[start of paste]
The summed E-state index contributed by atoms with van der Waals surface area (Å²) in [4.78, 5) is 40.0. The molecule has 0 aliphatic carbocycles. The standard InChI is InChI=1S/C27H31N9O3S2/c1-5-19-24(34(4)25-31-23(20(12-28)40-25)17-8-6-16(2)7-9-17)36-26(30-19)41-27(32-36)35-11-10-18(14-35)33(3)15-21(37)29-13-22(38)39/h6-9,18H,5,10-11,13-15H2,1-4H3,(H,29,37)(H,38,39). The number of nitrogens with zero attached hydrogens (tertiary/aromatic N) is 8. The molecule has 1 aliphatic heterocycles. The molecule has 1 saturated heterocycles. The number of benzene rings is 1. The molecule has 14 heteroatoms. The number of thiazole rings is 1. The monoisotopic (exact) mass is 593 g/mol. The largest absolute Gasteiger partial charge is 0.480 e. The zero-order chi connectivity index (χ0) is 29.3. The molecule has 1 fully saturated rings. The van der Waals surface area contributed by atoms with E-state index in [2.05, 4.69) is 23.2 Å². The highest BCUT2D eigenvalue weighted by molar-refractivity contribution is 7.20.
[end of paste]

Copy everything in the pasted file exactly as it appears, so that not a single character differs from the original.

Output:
The summed E-state index contributed by atoms with van der Waals surface area (Å²) in [4.78, 5) is 40.0. The molecule has 0 aliphatic carbocycles. The standard InChI is InChI=1S/C27H31N9O3S2/c1-5-19-24(34(4)25-31-23(20(12-28)40-25)17-8-6-16(2)7-9-17)36-26(30-19)41-27(32-36)35-11-10-18(14-35)33(3)15-21(37)29-13-22(38)39/h6-9,18H,5,10-11,13-15H2,1-4H3,(H,29,37)(H,38,39). The number of nitrogens with zero attached hydrogens (tertiary/aromatic N) is 8. The molecule has 1 aliphatic heterocycles. The molecule has 1 saturated heterocycles. The number of benzene rings is 1. The molecule has 14 heteroatoms. The number of thiazole rings is 1. The monoisotopic (exact) mass is 593 g/mol. The largest absolute Gasteiger partial charge is 0.480 e. The zero-order chi connectivity index (χ0) is 29.3. The molecule has 1 fully saturated rings. The van der Waals surface area contributed by atoms with E-state index in [2.05, 4.69) is 23.2 Å². The highest BCUT2D eigenvalue weighted by molar-refractivity contribution is 7.20.